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Cuddles and cuppas: the importance of small gestures in relationships

Small gestures like unexpected gifts and surprise cups of tea can make a big difference to your relationship.

A major study conducted by The Open University and published in 2013 [1] discovered that deceptively simple actions such as saying ‘thank you’ to your partner, touching base during the day with a text message or even just bringing your partner a cup of tea in bed could be the foundations of a long and successful relationship.

The study conducted an online survey which had over 5,000 respondents and 50 in-depth interviews. As part of the survey, people were asked to answer questions such as “What two things do you like best about your relationship?”.

The results were clear: what people valued most from their partner are small everyday words, gestures and actions. Very few respondents said that their happiness depended on grand romantic gestures like being whisked away on a luxury holiday.

Although some people mentioned typical gifts like flowers and chocolates, most emphasised the thoughtfulness of the way the gift was presented and its meaning to them individually, rather than just being touched by the gift itself. For example, picking up a box of your partner’s favourite chocolates from a shop she loves but can never get to is likely to be more meaningful than a box of standard chocolates from the supermarket.

So many people wrote that they feel appreciated when their partner makes them a cup of tea that the researchers had to give this very British gesture its own category. They noted that such a “high level of agreement” across over 10,000 different responses was “remarkable”.

But the gesture most highly valued was gratitude. Simply thanking your partner for something they have done, whether that’s household chores, giving you a lift, childcare or any other simple task, was the most important thing for all participants of the survey, regardless of age, gender, sexuality and whether or not they were parents.

The report says that the most important thing anyone can do in a relationship is to recognise the “time and effort required to complete the everyday, mundane tasks which underpin relationships and smooth running of a household”. If your partner does a lot of chores around the house, then letting them know how much you appreciate this might be a good place to start.

With 200,000 to 250,000 couples separating each year [2], this advice might be especially important to married parents. The research suggested that parents are the least likely to make time for each other or for ‘couple time’, to pause each day to say ‘I love you’ or perform any of the small gestures mentioned which add up to the ‘relationship work’ that keeps you close and in love.

Communication is often flagged as a major part of keeping a relationship going, and we talk about it regularly on this site. But communication doesn’t have to mean lengthy emotional discussions. Simple emails and texts during the day, sharing something funny you saw, or taking two minutes to send a quick ‘I love you’ text can brighten your partner’s day and keep you bonded throughout the hustle and bustle of your lives outside the home. Being able to share things with your partner, talking openly, and feeling supported with your problems are also an important part of good communication.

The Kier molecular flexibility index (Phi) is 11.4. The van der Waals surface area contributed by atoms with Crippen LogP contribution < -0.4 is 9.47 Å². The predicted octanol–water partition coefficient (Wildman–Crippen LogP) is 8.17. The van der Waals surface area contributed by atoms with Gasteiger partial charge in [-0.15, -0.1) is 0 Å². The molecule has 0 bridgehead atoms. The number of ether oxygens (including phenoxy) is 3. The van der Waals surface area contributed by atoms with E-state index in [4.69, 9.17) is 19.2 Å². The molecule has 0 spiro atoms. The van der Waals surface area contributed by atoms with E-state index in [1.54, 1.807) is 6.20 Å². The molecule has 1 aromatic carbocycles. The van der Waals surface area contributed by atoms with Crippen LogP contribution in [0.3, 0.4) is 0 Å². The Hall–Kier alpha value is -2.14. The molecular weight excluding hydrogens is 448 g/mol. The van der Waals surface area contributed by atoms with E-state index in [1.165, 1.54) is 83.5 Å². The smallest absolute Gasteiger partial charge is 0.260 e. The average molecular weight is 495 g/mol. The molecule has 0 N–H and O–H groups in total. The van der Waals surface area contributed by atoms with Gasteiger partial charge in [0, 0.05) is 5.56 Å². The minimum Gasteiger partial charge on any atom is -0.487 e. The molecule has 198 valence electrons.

If you’re looking for a few ideas on little things to remember, below is a list of the top answers for what makes people feel appreciated by their partner: 

What does your partner do that makes you feel appreciated?
  • Says thank you and/or gives me compliments. 
  • Gives me cards, gifts, flowers etc.
  • Does/shares the household chores and/or childcare.
  • Talks with me and listens to me.
  • Is physically affectionate.
  • Says and/or shows s/he loves me.
  • Cooks some/all of our meals.
  • Makes kind and thoughtful gestures. 
  • Makes me tea, coffee and/or breakfast in bed.
  • Supports and looks after me.
  • Is always there for me.
  • Values me and respects my opinions.
  • Makes time to be together, as a couple.
  • Supports my personal interests/career.
  • Sexual intimacy.

These little things mean a lot. You might want to put some reminders in your phone or diary to make ‘couple time’ or do something special for your partner once in a while – what that ‘something special’ is will be different for each person. The uniqueness and specialness of the gesture is just as important as the act of performing it. And if you aren’t sure, why not just ask? Care and loving attention like that is the sort of thing that good quality relationships are built on.

What does your partner do that makes you feel special? Tell us in the comments below.



[2] Coleman, L., & Glenn, F. (2009). When Couples Part. London: OnePlusOne Publications 

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